One of the questions commonly asked to those who interact with people have had difficult experiences is referenced above: how do you do this all day? Taking this question a step further, one could ask the professional how do you deal with vicarious trauma all day? Before dealing with it, however, we must understand what vicarious trauma is and what the symptoms are.
Vicarious trauma impacts counselors, therapists, doctors, attorneys, and other people who are attempting to help survivors of trauma. Others refer to the term as “compassion fatigue” or “secondary trauma.” A person is susceptible to vicarious trauma where he or she is exposed to a client who has been exposed to graphic, traumatic experiences.
Basically, this could involve discussions with a client, or a number of clients, who are describing a painful experience. As one study described it here, secondary, or indirect, traumatic exposure is not limited to mental health providers. Anyone who repeatedly and empathically engages with traumatized individuals can be at risk for distress and impairment due to indirect exposure to others’ traumatic material.”
Although some attorneys may experience the feeling as intense anxiety or a strong desire to leave the room, this effect could also be vicarious trauma. In contrast to burnout, however, oftentimes vicarious trauma cannot be remedied merely by taking time off or moving on to a new job. One of the reasons for this, according to this study here, is because vicarious trauma results in a state of tension or preoccupation with clients ‘stories of trauma which leads to a strong need to avoid a client’s trauma history or perhaps experiencing persistent hyper-arousal.
The intensity of vicarious arousal is so strong that it often forces a person to reevaluate herself and her position in the world. Unfortunately, this evaluation is generally through a negative view of the present and future. Under the guise of “objectivity” or simply “describing the way things are,” one may begin to feel lost or even question whether life is a pointless exercise in futility. All of this may feel very “wrong” and scary, but, as research shows, these are the natural effects of experiencing vicarious trauma.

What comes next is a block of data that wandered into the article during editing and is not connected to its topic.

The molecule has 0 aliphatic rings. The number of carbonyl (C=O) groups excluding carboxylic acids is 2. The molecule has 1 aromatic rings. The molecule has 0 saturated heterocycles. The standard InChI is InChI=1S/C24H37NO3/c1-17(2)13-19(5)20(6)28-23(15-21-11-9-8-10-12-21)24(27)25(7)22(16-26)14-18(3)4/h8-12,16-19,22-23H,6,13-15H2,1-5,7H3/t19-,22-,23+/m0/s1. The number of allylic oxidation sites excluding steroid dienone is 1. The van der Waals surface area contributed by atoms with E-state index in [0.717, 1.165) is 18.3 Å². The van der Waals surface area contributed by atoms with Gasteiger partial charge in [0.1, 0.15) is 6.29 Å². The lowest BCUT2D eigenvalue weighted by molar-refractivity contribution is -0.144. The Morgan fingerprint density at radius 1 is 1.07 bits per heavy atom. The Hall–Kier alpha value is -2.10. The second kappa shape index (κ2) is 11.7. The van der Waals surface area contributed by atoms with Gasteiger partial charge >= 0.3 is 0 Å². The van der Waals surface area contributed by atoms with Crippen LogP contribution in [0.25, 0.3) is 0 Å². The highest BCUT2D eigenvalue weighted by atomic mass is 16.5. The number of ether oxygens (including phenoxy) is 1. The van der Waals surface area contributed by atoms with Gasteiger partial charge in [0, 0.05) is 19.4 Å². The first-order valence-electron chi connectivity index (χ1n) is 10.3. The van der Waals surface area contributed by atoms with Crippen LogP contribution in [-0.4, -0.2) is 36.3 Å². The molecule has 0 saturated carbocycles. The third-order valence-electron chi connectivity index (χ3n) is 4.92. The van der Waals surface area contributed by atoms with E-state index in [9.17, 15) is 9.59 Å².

Professionals experiencing vicarious trauma may experience painful images and emotions associated with their clients’ traumatic memories and may over time incorporate these memories into their own memory systems. The results of this dynamic, commonly experienced by those who have suffered vicarious trauma, according to research here, have a major impact in the person’s perception of safety, trust, esteem, intimacy, and control. The real life consequences may not just be limited to how the professional interacts with a client, but how the person manages personal relationships. The result is that one’s identity and external experience collide with each other, and if one does not have adequate coping skills, the identity will likely give way in a soul crushing experience.
All of this is to say, that when a person suffers vicarious trauma, she is responding to experiences which are forcing her to question her beliefs and values. It comes as no surprise that under the weight of such pressure, a person will exhibit varying symptoms.
According to recent research on vicarious trauma, some of these symptoms, as noted in this study here, include: denial of clients’ trauma, over-identification with clients, no time and energy for oneself, feelings of great vulnerability, experiencing insignificant daily events as threatening, feelings of alienation, social withdrawal, disconnection from loved ones, loss of confidence that good is still possible in the world, generalized despair and hopelessness, loss of feeling secure, increased sensitivity to violence, cynicism, feeling disillusioned by humanity, disrupted frame of reference, changes in identity, world view, and spirituality, diminished self-capacities, impaired ego resources, and alterations in sensory experiences.
It is critical for those who have experienced or are experiencing vicarious trauma to recognize the symptoms and seek professional help. Although getting a new job may be helpful, there are no quick fixes. Ultimately, it is imperative to develop coping skills and different ways of thinking which prevent the effects of vicarious trauma from taking firm hold. Commonly, some people will refer to developing coping skills as “self-care” which is simply another way of referring to developing skills to preserve one’s sense of self and identity.